For the roller, choose a thicker roller cover than you think you need.  A common error many homeowners make is to use too short a nap for a roller cover.  A short nap is OK for some oil applications or if a very smooth finish is desired, but for most purposes, use at least a 3/8 inch nap, and a ½ inch in better.  For a rough surface like concrete blocks, use a one inch nap, or more.  A longer nap will give you the advantage of covering a bigger area before having to reload your roller. Having more paint in your roller also leaves a more even paint film decreasing the likelihood of a thin paint film with poor coverage, streaking, or leaving small missed spots (holidays).  When doing a ceiling, use an extension pole for your roller, rather than working from a stepladder, and moving it every few feet.  Finally, instead of using a shallow paint pan, buy a five gallon bucket and a painting screen at your local paint store.  It holds much more paint at a time and is much less likely to be stepped in and spilled.  For the walls, use a short handle extension for your roller.  It is easier to paint with and increases leverage with less arm and wrist fatigue. Make sure you have enough paint to complete the job with enough leftover for future touch-ups. Always box your paint before you begin.

The practice of pouring all cans of the same color paint into a large five gallon pail and intermixing. The smaller cans are then refilled to be used as needed. This practice assures that all the paint is exactly the same blend. Otherwise, there could be slight variations between cans which could possibly show up on the wall as a slight color shift. It's the same principle as making sure all your wallpaper is the same run number to avoid possible color differences between rolls.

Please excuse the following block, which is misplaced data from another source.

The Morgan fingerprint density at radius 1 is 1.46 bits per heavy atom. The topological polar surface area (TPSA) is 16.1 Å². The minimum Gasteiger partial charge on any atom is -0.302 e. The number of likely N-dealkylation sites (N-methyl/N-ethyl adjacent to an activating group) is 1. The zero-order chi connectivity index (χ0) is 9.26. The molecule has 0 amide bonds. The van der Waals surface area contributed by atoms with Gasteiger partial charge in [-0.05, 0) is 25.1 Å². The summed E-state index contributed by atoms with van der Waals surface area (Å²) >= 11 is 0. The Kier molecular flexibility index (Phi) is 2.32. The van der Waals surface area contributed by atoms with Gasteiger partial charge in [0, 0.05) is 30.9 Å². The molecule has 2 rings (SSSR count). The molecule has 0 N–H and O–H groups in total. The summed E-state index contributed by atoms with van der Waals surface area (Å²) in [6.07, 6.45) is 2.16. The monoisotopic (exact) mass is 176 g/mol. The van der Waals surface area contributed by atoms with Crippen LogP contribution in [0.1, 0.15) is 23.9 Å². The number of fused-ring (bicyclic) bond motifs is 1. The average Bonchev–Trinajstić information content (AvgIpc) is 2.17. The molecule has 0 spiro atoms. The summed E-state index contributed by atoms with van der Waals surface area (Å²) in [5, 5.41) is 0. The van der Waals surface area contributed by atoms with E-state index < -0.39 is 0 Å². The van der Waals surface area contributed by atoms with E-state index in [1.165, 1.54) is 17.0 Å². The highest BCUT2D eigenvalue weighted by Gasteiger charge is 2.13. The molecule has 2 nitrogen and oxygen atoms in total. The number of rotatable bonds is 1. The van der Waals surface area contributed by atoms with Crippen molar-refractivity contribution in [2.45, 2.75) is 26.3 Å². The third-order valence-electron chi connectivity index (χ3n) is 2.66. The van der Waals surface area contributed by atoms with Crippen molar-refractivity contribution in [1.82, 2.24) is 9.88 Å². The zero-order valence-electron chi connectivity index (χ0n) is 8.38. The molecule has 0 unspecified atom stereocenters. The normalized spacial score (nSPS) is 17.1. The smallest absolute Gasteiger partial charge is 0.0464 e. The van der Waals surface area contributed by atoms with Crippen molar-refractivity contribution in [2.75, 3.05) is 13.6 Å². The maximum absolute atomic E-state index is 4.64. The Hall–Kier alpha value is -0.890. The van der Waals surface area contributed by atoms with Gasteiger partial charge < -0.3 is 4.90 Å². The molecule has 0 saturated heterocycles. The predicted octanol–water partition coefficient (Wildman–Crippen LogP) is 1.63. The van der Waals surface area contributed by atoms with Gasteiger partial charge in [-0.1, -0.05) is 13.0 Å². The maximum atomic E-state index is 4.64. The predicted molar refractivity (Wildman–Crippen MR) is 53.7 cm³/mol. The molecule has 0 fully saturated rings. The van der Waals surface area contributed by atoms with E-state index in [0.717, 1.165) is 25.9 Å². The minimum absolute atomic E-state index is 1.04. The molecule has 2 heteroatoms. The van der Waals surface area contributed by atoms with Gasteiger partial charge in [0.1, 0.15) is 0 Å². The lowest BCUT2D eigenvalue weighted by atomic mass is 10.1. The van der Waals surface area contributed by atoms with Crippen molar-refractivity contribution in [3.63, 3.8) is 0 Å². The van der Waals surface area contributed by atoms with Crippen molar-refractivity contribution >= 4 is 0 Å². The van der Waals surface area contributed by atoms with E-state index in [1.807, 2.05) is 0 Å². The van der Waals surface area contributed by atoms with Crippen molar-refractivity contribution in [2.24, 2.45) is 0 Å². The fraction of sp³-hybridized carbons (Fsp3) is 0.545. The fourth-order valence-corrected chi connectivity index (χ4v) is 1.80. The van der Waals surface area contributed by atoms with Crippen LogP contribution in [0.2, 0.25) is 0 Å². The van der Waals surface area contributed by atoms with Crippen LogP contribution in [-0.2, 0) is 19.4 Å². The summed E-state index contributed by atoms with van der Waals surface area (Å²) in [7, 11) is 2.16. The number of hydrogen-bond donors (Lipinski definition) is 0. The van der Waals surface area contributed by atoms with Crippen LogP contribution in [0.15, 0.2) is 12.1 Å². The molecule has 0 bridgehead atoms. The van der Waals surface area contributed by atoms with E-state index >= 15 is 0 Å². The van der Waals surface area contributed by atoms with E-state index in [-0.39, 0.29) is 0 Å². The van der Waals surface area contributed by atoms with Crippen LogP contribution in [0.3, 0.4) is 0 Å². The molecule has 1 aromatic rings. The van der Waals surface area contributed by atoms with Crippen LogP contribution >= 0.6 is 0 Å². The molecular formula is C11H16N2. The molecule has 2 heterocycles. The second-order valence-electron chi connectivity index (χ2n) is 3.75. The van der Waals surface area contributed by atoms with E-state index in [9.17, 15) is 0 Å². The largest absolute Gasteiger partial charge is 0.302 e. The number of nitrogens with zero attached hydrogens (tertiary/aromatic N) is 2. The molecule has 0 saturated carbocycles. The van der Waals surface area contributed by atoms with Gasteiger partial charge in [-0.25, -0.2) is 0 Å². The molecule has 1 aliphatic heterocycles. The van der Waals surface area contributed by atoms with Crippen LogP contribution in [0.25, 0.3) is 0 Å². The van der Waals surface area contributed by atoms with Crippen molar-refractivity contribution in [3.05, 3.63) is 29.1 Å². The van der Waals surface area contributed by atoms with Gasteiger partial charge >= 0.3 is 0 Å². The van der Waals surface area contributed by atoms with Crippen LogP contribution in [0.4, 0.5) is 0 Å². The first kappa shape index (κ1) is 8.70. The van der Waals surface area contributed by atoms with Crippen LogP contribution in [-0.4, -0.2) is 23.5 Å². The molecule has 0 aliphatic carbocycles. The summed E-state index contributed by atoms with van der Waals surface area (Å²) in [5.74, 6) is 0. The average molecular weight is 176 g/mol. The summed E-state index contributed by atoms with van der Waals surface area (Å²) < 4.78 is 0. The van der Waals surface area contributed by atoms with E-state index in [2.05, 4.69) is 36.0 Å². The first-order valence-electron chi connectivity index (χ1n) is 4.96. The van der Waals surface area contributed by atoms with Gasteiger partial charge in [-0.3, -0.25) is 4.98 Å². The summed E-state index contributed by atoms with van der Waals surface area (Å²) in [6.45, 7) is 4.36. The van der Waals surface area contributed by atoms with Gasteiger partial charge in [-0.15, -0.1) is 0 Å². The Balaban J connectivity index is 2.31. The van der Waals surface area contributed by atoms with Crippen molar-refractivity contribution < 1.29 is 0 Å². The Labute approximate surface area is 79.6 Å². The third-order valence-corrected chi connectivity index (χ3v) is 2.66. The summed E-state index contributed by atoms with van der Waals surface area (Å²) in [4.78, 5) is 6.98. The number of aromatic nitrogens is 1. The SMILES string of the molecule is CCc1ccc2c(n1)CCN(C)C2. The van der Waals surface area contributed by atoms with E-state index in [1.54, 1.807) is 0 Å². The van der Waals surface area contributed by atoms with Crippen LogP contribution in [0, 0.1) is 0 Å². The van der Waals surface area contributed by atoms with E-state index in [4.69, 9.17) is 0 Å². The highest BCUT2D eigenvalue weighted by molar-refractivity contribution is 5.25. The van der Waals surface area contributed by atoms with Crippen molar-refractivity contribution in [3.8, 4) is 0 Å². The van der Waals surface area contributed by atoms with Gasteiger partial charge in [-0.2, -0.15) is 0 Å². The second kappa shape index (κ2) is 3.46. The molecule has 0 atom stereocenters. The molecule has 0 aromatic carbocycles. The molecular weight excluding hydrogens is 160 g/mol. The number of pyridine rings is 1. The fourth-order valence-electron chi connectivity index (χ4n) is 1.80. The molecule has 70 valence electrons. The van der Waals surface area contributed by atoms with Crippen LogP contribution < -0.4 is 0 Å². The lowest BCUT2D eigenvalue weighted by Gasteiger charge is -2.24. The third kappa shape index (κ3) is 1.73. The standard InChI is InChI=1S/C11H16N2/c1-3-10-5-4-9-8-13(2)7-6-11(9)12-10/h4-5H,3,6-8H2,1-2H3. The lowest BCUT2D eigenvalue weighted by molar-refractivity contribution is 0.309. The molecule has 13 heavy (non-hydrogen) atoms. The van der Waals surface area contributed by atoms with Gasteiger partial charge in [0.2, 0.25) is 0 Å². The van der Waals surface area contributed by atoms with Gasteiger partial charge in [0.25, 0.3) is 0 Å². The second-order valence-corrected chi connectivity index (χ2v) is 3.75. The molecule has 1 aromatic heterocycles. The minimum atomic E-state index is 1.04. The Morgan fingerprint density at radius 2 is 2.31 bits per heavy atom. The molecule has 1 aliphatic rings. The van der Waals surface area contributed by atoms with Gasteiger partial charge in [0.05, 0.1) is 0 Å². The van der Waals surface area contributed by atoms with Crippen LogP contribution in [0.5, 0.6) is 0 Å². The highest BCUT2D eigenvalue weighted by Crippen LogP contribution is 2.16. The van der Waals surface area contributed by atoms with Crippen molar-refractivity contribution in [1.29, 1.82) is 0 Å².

Many people love to watch the TV channels that specialize in do-it-yourself decorating projects.  I like to watch them too.  Some of the ideas are pretty good.  Some are pretty misleading; cutting out hours spent masking special angles to do a technique, making a project seem easy.  Before tackling one of these jobs yourself, count the cost in experience, preparation, color choices and time spent doing the job.  If you want to do it as a craft project, go for it.  If you simply want it done, you may want to hire the job out. 

Another bad example is set by most of these programs.  When beginning to paint, start by cutting in around the ceiling, wall sides, and baseboard.  Then begin rolling at one side of the room steadily advancing to the other.  Do not start in the middle of the wall rolling up and down while a friend cuts in somewhere else.

The point is, decorating can be fun, so enjoy the process whether you do it yourself, or hire others to do it for you.

Wright Interiors • 630-554-9006 • 49 Eagle View Lane • Oswego, Illinois 60543
© Roger L. Wright, 2005